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Data from: Genetic diversity confers colony-level benefits due to individual immunity

Citation

Walz, Megan; Tarpy, David R.; Simone-Finstrom, Michael (2016), Data from: Genetic diversity confers colony-level benefits due to individual immunity, Dryad, Dataset, https://doi.org/10.5061/dryad.ct92j

Abstract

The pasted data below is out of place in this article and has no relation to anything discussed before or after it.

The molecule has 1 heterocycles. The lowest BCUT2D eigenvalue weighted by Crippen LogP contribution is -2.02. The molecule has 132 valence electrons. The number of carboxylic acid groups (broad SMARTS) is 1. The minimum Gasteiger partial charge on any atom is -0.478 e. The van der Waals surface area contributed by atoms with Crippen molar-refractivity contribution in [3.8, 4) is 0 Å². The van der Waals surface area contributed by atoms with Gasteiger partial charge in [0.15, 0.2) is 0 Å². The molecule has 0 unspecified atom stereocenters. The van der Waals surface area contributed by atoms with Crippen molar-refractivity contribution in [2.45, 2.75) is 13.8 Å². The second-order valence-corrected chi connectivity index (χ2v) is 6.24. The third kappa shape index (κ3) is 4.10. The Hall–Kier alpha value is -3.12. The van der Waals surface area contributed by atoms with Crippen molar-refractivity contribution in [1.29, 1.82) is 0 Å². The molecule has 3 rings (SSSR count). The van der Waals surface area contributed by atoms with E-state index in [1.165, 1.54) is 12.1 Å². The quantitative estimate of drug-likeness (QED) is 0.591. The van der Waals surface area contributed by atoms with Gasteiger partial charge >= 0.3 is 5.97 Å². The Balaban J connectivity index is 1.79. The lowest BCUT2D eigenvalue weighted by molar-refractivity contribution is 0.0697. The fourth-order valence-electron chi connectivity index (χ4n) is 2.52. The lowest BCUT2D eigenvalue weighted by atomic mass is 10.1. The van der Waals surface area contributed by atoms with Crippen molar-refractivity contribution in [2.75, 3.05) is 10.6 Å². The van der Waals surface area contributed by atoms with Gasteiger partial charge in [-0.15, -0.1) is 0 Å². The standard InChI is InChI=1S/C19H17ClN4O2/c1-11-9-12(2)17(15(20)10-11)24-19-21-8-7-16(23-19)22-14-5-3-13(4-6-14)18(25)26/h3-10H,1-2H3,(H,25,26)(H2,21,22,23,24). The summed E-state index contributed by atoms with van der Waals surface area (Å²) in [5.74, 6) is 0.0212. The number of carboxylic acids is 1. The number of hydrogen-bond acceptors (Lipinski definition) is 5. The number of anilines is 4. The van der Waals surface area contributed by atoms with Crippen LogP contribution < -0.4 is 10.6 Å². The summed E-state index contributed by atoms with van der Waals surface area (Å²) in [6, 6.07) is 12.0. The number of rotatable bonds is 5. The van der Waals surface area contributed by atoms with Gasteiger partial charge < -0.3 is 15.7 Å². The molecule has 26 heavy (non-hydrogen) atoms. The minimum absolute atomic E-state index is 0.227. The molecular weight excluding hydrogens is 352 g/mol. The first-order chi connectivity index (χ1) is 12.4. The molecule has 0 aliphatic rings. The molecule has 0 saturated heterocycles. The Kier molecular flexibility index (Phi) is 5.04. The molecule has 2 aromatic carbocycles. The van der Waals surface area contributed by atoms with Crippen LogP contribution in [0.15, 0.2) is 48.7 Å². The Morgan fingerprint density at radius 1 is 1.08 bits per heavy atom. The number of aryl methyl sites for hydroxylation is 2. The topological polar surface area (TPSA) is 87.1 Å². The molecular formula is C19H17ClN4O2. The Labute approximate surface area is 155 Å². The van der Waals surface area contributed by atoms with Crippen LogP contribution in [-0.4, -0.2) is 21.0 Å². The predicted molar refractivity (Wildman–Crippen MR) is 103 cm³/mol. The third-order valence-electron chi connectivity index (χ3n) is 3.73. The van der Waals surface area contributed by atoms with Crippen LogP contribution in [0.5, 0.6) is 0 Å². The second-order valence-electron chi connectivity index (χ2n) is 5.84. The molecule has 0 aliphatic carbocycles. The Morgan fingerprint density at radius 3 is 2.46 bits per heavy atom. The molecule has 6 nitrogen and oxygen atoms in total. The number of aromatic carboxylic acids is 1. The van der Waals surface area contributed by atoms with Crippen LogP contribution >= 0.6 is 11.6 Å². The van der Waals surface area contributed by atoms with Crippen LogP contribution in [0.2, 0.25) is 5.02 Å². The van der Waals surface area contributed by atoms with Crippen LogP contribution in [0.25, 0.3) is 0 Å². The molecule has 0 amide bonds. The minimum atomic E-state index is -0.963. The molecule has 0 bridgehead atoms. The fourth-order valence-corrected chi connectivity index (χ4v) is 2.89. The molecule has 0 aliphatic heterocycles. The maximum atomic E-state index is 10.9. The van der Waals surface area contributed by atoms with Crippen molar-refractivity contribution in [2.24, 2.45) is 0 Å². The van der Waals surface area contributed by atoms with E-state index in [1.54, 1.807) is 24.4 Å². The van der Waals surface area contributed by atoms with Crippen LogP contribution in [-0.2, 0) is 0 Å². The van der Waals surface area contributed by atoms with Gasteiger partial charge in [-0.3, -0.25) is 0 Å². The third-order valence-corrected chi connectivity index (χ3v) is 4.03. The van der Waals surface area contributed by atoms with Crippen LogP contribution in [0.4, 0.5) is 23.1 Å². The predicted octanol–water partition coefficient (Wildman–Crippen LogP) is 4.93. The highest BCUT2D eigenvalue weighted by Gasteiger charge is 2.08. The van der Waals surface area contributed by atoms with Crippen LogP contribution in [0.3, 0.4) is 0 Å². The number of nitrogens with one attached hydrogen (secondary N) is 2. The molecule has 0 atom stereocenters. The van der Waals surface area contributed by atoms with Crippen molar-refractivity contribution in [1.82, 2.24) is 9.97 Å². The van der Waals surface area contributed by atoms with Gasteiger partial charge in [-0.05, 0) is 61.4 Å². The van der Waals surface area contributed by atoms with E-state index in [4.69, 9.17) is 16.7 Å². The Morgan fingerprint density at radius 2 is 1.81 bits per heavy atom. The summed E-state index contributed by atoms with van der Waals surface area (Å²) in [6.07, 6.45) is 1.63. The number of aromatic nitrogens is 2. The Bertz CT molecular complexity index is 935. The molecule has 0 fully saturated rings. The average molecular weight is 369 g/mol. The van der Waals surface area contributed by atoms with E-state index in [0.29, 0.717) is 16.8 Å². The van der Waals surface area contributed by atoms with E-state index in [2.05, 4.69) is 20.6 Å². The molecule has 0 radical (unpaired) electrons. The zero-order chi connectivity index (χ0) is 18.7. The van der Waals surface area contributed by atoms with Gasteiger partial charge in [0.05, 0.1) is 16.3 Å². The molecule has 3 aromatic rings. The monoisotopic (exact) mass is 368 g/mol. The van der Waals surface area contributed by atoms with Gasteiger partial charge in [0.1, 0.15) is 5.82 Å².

Several costs and benefits arise as a consequence of eusociality and group-living. With increasing group size, spread of disease among nest-mates poses selective pressure on both individual immunity and group-level mechanisms of disease resistance (social immunity). Another factor known to influence colony-level expression of disease is intracolony genetic diversity, which in honeybees (Apis mellifera) is a direct function of the number of mates of the queen. Colonies headed by queens with higher mating numbers have less variable infections of decreased intensity, though the underlying mechanisms remain unclear. By pathogen-challenging larvae in vitro, we decoupled larval immune response from mechanisms of social immunity. Our results show that baseline immunity and degree of immune response do not vary with genetic diversity. However, intracolony variance in antimicrobial peptide production after pathogen challenge decreases with increasing genetic diversity. This reduction in variability of the larval immune response could drive the mitigation of disease observed in genetically diverse colonies.

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